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    Vocabulary memory study aids   presentation transcript Vocabulary memory study aids presentation transcript Document Transcript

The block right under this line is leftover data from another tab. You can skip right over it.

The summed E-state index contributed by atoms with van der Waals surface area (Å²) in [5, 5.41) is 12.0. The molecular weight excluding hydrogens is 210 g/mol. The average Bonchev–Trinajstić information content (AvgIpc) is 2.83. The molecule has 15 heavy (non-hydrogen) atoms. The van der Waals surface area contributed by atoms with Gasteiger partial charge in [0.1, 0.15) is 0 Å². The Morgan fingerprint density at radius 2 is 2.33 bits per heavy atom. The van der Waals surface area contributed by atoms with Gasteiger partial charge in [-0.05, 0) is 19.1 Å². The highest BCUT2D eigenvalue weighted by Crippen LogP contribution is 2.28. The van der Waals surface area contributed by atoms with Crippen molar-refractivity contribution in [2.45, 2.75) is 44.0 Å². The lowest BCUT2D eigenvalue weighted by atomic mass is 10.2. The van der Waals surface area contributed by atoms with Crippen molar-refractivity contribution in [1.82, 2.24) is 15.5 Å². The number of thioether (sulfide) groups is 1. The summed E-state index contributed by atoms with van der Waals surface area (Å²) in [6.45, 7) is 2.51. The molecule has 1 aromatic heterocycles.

• Vocabulary Memory Study Aids - Presentation Transcript<br />Vocabulary Memory and Study Aids <br />Mack Gipson, Jr. <br />Tutorial and <br />Enrichment Center <br />Gayla S. Keesee <br />Education Specialist <br />Memory and Study Aids <br />Visual clues <br />Drawings, Pictures, Models <br />Graphic Organizers <br />Diagrams and Charts—Tables/Grids <br />Word associations <br />Flashcards <br />Visual Aids <br />Drawings, pictures, models <br />Physically create visual elements <br />Drawings or pictures of definitions <br />Pictures of situations where the word would be used <br />Draw crazy visual associations <br />Visual Aids <br />Create a graphic organizer in which you answer the following questions <br />What is it? (Category) <br />Other forms (Change part of speech) <br />What is it like? (Properties) <br />What are some examples (Illustrations) <br />Writing (tactile) and reading (visual) learning styles <br />Cynic <br />What is it? noun, kind of person <br />Other forms: adj.—cynical <br />adv.—cynically <br />noun—cynicism <br />What is it like? pessimistic, scornful, sneering, contemptuous, distrustful, sarcastic <br />Examples: Someone who doesn’t think democracy can be honest and efficient <br />Someone who believes that human conduct is motivated solely by self-interest <br />Diagrams Charts <br />Table or grid — possible headings <br />Word Meaning <br />Part of speech <br />Word Structure <br />Roots, prefixes, suffixes <br />Number of syllables <br />Common Usage <br />Describes people <br />Describes places <br />Describes things <br />Categorization Grid Words to describe people Timid Cynical Pessimistic Flippant Uncouth Malicious Garrulous Morose Obtuse Diligent Arrogant Pompous <br />Word Associations <br />Façade—false, superficial, or artificial appearance <br />FACE—false face <br />Benign—kindly, gentle <br />Be + 9 <br />+ 9 <br />Word Associations <br />Flashcards <br />Create flashcards to help you study <br />Don’t make too small <br />4x6 are best <br />Carry them with you <br />Review them often <br />Break into small groups for easier learning <br />Shuffle frequently so you don’t learn a pattern <br />Flashcards—Advantages <br />Chunks information into smaller categories to aid memory <br />Nouns—persons, places, things <br />Verbs—plural/singular or tenses <br />Phrases—common usage <br />Use of color signals categories <br />different colored cards <br />highlighters <br />Flashcards—Advantages <br />Use either written or visual information <br />Easily rearranged and sorted <br />Do not learn the words in a fixed order. <br />Learn only words need to remember . <br />Can be used for different purposes <br />Lists of items <br />Grammar rules <br />Quiz prep —questions/answers <br />Flashcards—Advantages <br />Size and portability <br />easy to carry <br />use for short, frequent reviews <br />review in spare time that is often wasted—like waiting in line or between classes. <br />Physically moving and manipulating the cards incorporates tactile learning <br />Flashcards—Advantages <br />Writing down the material on cards aids your memory in itself. <br />76 repetitions of information to go into long term memory <br />One Way to Study <br />At least once a day , go through your pack of index cards—spend 10-15 minutes each time. <br />Sort the cards into two stacks —those you know and those you do not know. <br />Periodically review the entire set of words to keep them fresh in your mind. <br />When to Use Flashcards <br />Study your vocabulary for 10-15 minutes a day <br />Riding the bus <br />Riding in a car <br />Before bed <br />When you get up in the morning <br />Waiting in line <br />Doing your laundry <br />What to Include: <br />Flashcards Conglomerate con-glom’-er-it Def: an organization comprising two or more companies that produce unrelated products. EX: Nichols company owns a shoe factory, vineyards in France, soft drink factories, and Sara Jane pastry . Front Back <br />Flashcards <br />Definition—Picture <br />Two-sided <br />Word and picture on front side <br />Context sentence on back side <br />The diligent student worked hard on his homework. Diligent <br />Grammar <br />Become familiar with basic grammar terms <br />Vocabulary words will only come from these parts of speech <br />Nouns <br />Verbs <br />Adjectives <br />Adverbs <br />Parts of Speech <br />Pay attention to the part of speech and its function in a sentence <br />Nouns/Pronouns <br />Name persons, places, things, ideas, qualities <br />Subject, Direct Object, Indirect Object, Object of the Preposition <br />Part of Speech <br />Pay attention to the part of speech and its function in a sentence <br />Adjectives <br />Describe nouns and pronouns <br />How many? Which one? What kind? <br />Usually come before nouns <br />Part of Speech <br />Pay attention to the part of speech and its function in a sentence <br />Verbs <br />Indicates the action of the subject—also known as predicate <br />Action verbs (always adding new words) <br />Linking verbs(limited number) <br />Pronunciation <br />Pay Attention to Pronunciation <br />Concentrate on new and unusual sounds <br />Pay attention to differences in pronunciation if change part of speech <br />moderate (adj) vs. moderate (v) <br />The Written Word <br />Pay attention to how words are written <br />spelling conventions <br />prefixes <br />suffixes <br />Watch for words that look the same—same roots/prefix <br />conductor, conducive, conduction <br />literate, literary, literature <br />Sentence Patterns <br />Watch for Sentence Patterns <br />Common pattern in English <br />Subject + Verb + Object = <br />(Who + Did + What) <br />What about a question ? <br />Verb before subject <br />Create your own sentences. <br />Study Tips <br />Do your studying in relatively small chunks <br />45-60 minutes at a time <br />Study vocabulary several times a day <br />5-10 minutes at a time <br />Study Tips <br />When studying, use as many senses as possible <br />Speaking—say the word <br />Listening—hear you or someone else <br />Writing—physically practice writing the words <br />Reading—words in context <br />Act-out the definitions <br />Study Tips <br />Be an active and interactive learner <br />Study with a friend <br />Start a study group <br />Make up sentences together <br />Quiz each other on grammar and vocabulary <br />Create crossword puzzles and exchange them <br />Study Tips <br />Practice saying new words out loud <br />Practice seeing the new word in context <br />Create simple sentences about a specific context <br />Describe what is happening in that setting <br />home, school, work, Augusta Mall, movie theater… <br />Study Tips <br />Use new vocabulary <br />Conversations <br />Essays, reports <br />Letters <br />Notice when others use your vocabulary words <br />radio, TV <br />magazines, newspapers <br />Don’t <br />Don’t panic <br />Normal not to master new vocabulary on the first try <br />Constant practice and review are essential <br />Don’t study for long periods without a break <br />Memory overload <br />Don’t <br />Don’t be a passive learner <br />Don’t just say the words to yourself <br />Say the words out loud <br />Write the words <br />Record words/definitions on a cassette and play over & over <br />Don’t study vocabulary for more than 15 minutes at a time <br />Don’t <br />Don’t refer to your vocabulary list as you do your homework <br />Review material before starting homework <br />Work from memory <br />Complete the entire exercise, then check your work <br />Have Fun! <br />Improving your vocabulary has many rewards. <br />